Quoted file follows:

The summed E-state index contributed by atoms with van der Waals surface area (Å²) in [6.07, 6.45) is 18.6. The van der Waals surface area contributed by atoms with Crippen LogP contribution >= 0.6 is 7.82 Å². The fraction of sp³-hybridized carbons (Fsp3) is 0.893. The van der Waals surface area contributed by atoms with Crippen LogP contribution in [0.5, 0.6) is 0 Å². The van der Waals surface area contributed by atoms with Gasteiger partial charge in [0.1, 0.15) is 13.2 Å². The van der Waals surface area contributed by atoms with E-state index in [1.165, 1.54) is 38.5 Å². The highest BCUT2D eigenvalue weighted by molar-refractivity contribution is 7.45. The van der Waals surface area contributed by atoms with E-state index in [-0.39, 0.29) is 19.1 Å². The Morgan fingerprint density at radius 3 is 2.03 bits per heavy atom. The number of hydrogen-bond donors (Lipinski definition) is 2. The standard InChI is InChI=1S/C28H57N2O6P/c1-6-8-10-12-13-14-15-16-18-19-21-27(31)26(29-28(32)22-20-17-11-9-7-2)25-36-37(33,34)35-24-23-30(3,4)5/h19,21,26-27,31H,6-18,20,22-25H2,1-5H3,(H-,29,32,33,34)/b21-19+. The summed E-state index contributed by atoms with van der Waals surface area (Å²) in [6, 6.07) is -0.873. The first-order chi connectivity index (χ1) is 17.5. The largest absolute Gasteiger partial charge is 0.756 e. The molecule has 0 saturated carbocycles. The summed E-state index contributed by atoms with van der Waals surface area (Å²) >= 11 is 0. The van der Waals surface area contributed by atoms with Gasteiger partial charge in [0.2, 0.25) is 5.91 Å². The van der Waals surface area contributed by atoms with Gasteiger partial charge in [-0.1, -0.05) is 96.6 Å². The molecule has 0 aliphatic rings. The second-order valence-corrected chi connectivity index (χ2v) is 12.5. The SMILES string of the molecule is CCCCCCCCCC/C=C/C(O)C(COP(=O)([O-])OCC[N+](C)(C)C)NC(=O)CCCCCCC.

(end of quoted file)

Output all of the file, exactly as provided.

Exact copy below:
The summed E-state index contributed by atoms with van der Waals surface area (Å²) in [6.07, 6.45) is 18.6. The van der Waals surface area contributed by atoms with Crippen LogP contribution >= 0.6 is 7.82 Å². The fraction of sp³-hybridized carbons (Fsp3) is 0.893. The van der Waals surface area contributed by atoms with Crippen LogP contribution in [0.5, 0.6) is 0 Å². The van der Waals surface area contributed by atoms with Gasteiger partial charge in [0.1, 0.15) is 13.2 Å². The van der Waals surface area contributed by atoms with E-state index in [1.165, 1.54) is 38.5 Å². The highest BCUT2D eigenvalue weighted by molar-refractivity contribution is 7.45. The van der Waals surface area contributed by atoms with E-state index in [-0.39, 0.29) is 19.1 Å². The Morgan fingerprint density at radius 3 is 2.03 bits per heavy atom. The number of hydrogen-bond donors (Lipinski definition) is 2. The standard InChI is InChI=1S/C28H57N2O6P/c1-6-8-10-12-13-14-15-16-18-19-21-27(31)26(29-28(32)22-20-17-11-9-7-2)25-36-37(33,34)35-24-23-30(3,4)5/h19,21,26-27,31H,6-18,20,22-25H2,1-5H3,(H-,29,32,33,34)/b21-19+. The summed E-state index contributed by atoms with van der Waals surface area (Å²) in [6, 6.07) is -0.873. The first-order chi connectivity index (χ1) is 17.5. The largest absolute Gasteiger partial charge is 0.756 e. The molecule has 0 saturated carbocycles. The summed E-state index contributed by atoms with van der Waals surface area (Å²) >= 11 is 0. The van der Waals surface area contributed by atoms with Gasteiger partial charge in [0.2, 0.25) is 5.91 Å². The van der Waals surface area contributed by atoms with Gasteiger partial charge in [-0.1, -0.05) is 96.6 Å². The molecule has 0 aliphatic rings. The second-order valence-corrected chi connectivity index (χ2v) is 12.5. The SMILES string of the molecule is CCCCCCCCCC/C=C/C(O)C(COP(=O)([O-])OCC[N+](C)(C)C)NC(=O)CCCCCCC.